John Jennings

19 Oct

As i was sitting in my friend Norma’s apartment in Brooklyn yesterday, packing my bags to fly back to Austin after an incredible week with friends in New York, I scrolled Facebook as I habitually do to see what’s happening. I saw a photo of John Jennings that Mary Chapin Carpenter had posted along with a poem and I knew immediately that meant he had lost his 18 month battle with cancer.

John Jennings

I kept packing, we had a car to the airport, and our driver talked non-stop for 40 minutes about his life in New York after immigrating from Italy 47 years ago. It was a great ride. I said goodbye to Jamie, my partner in crime for the week, and made it through security without much delay. I finally found a grey corner with a window near gate B10 at LaGuardia and it was then the tears started coming. The gravity of the impact JJ had on my life is something I can’t totally unpack without a lot of reminiscing, but his influence has been so obvious. He was one of my very first musical mentors.

When I was an 11 year old kid starting guitar lessons, all I knew was that I wanted to play Mary Chapin Carpenter songs. It was 1994, and Stones in the Road had just come out. I played that album to death, and I learned every single song on it. As I saw her perform on TV more and more, you could not help but notice John’s guitar work. It was a bedrock of her sound and they clearly had an amazing partnership. Read the liner notes on her albums and you see he’s responsible for producing a lot of her iconic catalog, not to mention all the other artists he’s worked with over the years…not to mention his own amazing solo catalog. I met him for the first time when I was 16 at a show in Santa Fe, and I brought the Martin Backpacker guitar I had bought with my allowance money because he played one on MCC’s PBS special and made it look so dang cool (see the video up there). He signed it and was his gracious self. Every time I saw him after that, popping up in random cities for shows or at Folk Alliance in Memphis, he always made time to chat. He was that kind of guy.

I cried off and on all the way from New York to Chicago to Austin. Airports are great places to ponder arrivals and departures, and the people waiting on them. I’m not the judge of fairness (though I often wish I could be for a day), but it seems like JJ’s departure came too soon. I’m grateful for the legacy he left and I’m going to carry on what I can in my own way.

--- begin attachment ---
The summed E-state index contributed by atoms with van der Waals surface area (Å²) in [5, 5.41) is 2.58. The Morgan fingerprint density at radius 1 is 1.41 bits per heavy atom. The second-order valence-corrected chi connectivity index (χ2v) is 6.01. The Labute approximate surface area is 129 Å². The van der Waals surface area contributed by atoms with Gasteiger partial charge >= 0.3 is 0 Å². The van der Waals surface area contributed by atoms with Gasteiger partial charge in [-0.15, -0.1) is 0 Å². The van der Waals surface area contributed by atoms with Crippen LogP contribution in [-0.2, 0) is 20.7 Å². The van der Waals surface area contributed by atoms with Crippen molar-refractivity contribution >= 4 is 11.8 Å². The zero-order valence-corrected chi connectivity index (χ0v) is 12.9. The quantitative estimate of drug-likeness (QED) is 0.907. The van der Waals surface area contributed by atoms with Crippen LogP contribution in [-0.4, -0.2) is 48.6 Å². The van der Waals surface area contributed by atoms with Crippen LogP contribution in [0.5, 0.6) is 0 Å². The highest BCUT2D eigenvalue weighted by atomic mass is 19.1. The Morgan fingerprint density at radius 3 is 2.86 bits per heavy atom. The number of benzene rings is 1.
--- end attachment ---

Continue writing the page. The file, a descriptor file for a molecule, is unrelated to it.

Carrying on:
In 1997 when I was 15, I wrote him a fan girl email and asked him about playing guitar. Here’s part of what he wrote back:

“you’re about the age i was when i began playing, and it took me about 10 or 15 years to get to the point where i could play fairly quickly and have it make any sense at all. i just turned 44, and have spent the last ten years trying to slow down my playing. it seems to me that, whatever you do, you should be deliberate about it. that’s the key to really good playing. there have been many wonderful players that were not all that fast, but made wonderful music.”

That sums up his mastery and his kindness in a nutshell.

“Whatever you do, you should be deliberate about it.”

Thank you for everything, JJ.

JJ and Jpo

1 Response to John Jennings


Breege O'Reilly

October 19th, 2015 at 12:32 pm

Omigosh Jana. That’s just beautiful. I know your email used to be jjfan@whatever and I knew by talking with you in Atlanta that you held John in the highest regard. What lovely words to have and hold on to and such advice! Whatever you do, you should be deliberate about it! I love that. I’m going to quote that time and time again to the children. In a world where the word “mindfulness” is the new buzz word – JJ was ahead of his time for sure. Thanks for that Jana x

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